157. The UAE has taken a number of steps to tighten regulation of the financial system. During our visit we heard about money laundering legislation that has been formulated in line with international Financial Action Task Force (FATF) directives.[ 203] Steps have also been taken to bring the hawala system under control. According to the International Monetary Fund's 2005 Article IV Consultation for the UAE:
Major steps have been taken to put in place a strong legal framework to prevent money laundering and financing of terrorist activities. Two laws were passed in 2004, one on dealing with financing of terrorism and the other addressing AML/CFT [anti-money laundering/counter-terrorist financing] issues in the financial free zones. A law criminalizing money laundering that was adopted in 2002 has been widely cited as a model of best practices. Hawala dealers continue to voluntarily register and have been certified by the CBU. As of end-February 2005, the CBU has received 156 registration applications and 133 certificates have been issued.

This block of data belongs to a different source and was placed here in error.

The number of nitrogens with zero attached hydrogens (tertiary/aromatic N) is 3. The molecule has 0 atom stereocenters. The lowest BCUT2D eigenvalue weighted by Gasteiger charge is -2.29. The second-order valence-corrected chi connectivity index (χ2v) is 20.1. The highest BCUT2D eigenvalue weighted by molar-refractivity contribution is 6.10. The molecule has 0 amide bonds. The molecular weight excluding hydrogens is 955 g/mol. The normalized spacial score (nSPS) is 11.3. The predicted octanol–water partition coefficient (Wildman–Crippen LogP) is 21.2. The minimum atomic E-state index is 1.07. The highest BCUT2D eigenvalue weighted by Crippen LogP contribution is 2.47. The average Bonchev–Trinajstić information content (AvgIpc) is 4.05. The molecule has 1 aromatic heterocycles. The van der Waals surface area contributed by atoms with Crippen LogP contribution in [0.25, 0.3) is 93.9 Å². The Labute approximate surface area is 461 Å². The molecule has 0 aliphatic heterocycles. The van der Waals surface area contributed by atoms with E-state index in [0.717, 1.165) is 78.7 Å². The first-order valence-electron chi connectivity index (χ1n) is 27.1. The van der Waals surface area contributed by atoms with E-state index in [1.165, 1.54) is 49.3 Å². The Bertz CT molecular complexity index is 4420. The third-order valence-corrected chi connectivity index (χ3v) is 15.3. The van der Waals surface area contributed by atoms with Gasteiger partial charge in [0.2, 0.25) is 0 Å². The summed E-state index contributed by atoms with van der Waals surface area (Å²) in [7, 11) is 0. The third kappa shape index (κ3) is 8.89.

158. Frank Gardner told the Committee about these measures. He also highlighted the role played by the United Kingdom in assisting these efforts: "If you talk to the Foreign Office you will find that there are a number of people in Customs & Excise who, every now and then, are stationed in the British Embassy in Dubai."[ 206] During our visit to the region we heard about the success of cross-departmental work in British embassies, notably the posting of a secondee from HM Treasury at the embassy in Abu Dhabi to work with the UAE Central Bank on anti-laundering exercises, and Home Office and HM Revenue & Customs staff working at the embassy in Abu Dhabi.
159. Nevertheless, there are concerns over both the utility of efforts to tackle terrorism through banking reform and the continued exploitation of the hawala system, despite increased regulation. Banks have been forced by compliance rules to spend hundreds of millions of dollars recording details about transactions. However, there are doubts over whether banking systems are likely to spot impending terrorist attacks.[ 207] In large part, this is because terrorist funds are tiny and according to some estimates make up just 1% of the dirty money in the financial system. Terrorist attacks do not require large amounts of money.